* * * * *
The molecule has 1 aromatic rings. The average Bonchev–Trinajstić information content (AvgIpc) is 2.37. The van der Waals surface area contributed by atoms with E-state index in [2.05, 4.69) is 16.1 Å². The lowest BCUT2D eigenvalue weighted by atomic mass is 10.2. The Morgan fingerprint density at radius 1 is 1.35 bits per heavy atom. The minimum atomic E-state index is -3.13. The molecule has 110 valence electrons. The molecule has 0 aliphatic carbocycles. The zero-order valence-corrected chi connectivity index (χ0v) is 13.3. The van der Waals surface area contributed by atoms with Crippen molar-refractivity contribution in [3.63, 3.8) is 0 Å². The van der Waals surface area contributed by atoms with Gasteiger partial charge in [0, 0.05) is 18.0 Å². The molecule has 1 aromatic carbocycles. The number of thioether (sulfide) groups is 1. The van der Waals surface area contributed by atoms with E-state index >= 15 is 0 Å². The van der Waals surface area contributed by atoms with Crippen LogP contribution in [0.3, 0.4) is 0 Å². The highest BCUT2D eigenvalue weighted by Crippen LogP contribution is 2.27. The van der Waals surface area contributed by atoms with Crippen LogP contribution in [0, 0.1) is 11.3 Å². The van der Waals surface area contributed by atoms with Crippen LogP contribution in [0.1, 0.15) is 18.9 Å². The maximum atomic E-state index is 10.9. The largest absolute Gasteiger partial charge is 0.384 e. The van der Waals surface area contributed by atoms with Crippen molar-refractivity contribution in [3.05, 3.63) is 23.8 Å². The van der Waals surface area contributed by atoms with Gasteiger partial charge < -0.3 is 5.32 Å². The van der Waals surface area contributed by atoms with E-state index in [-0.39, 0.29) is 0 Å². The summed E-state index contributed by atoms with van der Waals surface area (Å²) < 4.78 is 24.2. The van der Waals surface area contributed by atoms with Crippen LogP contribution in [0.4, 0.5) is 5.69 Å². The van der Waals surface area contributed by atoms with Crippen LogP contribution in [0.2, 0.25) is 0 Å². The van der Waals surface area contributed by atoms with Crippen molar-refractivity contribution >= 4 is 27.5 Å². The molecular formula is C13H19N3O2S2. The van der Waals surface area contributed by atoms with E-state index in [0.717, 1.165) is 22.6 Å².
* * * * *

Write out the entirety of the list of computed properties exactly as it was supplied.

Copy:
The molecule has 1 aromatic rings. The average Bonchev–Trinajstić information content (AvgIpc) is 2.37. The van der Waals surface area contributed by atoms with E-state index in [2.05, 4.69) is 16.1 Å². The lowest BCUT2D eigenvalue weighted by atomic mass is 10.2. The Morgan fingerprint density at radius 1 is 1.35 bits per heavy atom. The minimum atomic E-state index is -3.13. The molecule has 110 valence electrons. The molecule has 0 aliphatic carbocycles. The zero-order valence-corrected chi connectivity index (χ0v) is 13.3. The van der Waals surface area contributed by atoms with Crippen molar-refractivity contribution in [3.63, 3.8) is 0 Å². The van der Waals surface area contributed by atoms with Gasteiger partial charge in [0, 0.05) is 18.0 Å². The molecule has 1 aromatic carbocycles. The number of thioether (sulfide) groups is 1. The van der Waals surface area contributed by atoms with E-state index >= 15 is 0 Å². The van der Waals surface area contributed by atoms with Crippen LogP contribution in [0.3, 0.4) is 0 Å². The highest BCUT2D eigenvalue weighted by Crippen LogP contribution is 2.27. The van der Waals surface area contributed by atoms with Crippen LogP contribution in [0, 0.1) is 11.3 Å². The van der Waals surface area contributed by atoms with Crippen LogP contribution in [0.1, 0.15) is 18.9 Å². The maximum atomic E-state index is 10.9. The largest absolute Gasteiger partial charge is 0.384 e. The van der Waals surface area contributed by atoms with Crippen molar-refractivity contribution in [3.05, 3.63) is 23.8 Å². The van der Waals surface area contributed by atoms with Gasteiger partial charge < -0.3 is 5.32 Å². The van der Waals surface area contributed by atoms with E-state index in [-0.39, 0.29) is 0 Å². The summed E-state index contributed by atoms with van der Waals surface area (Å²) < 4.78 is 24.2. The van der Waals surface area contributed by atoms with Crippen LogP contribution in [0.4, 0.5) is 5.69 Å². The van der Waals surface area contributed by atoms with Crippen LogP contribution in [0.2, 0.25) is 0 Å². The van der Waals surface area contributed by atoms with Crippen molar-refractivity contribution >= 4 is 27.5 Å². The molecular formula is C13H19N3O2S2. The van der Waals surface area contributed by atoms with E-state index in [0.717, 1.165) is 22.6 Å².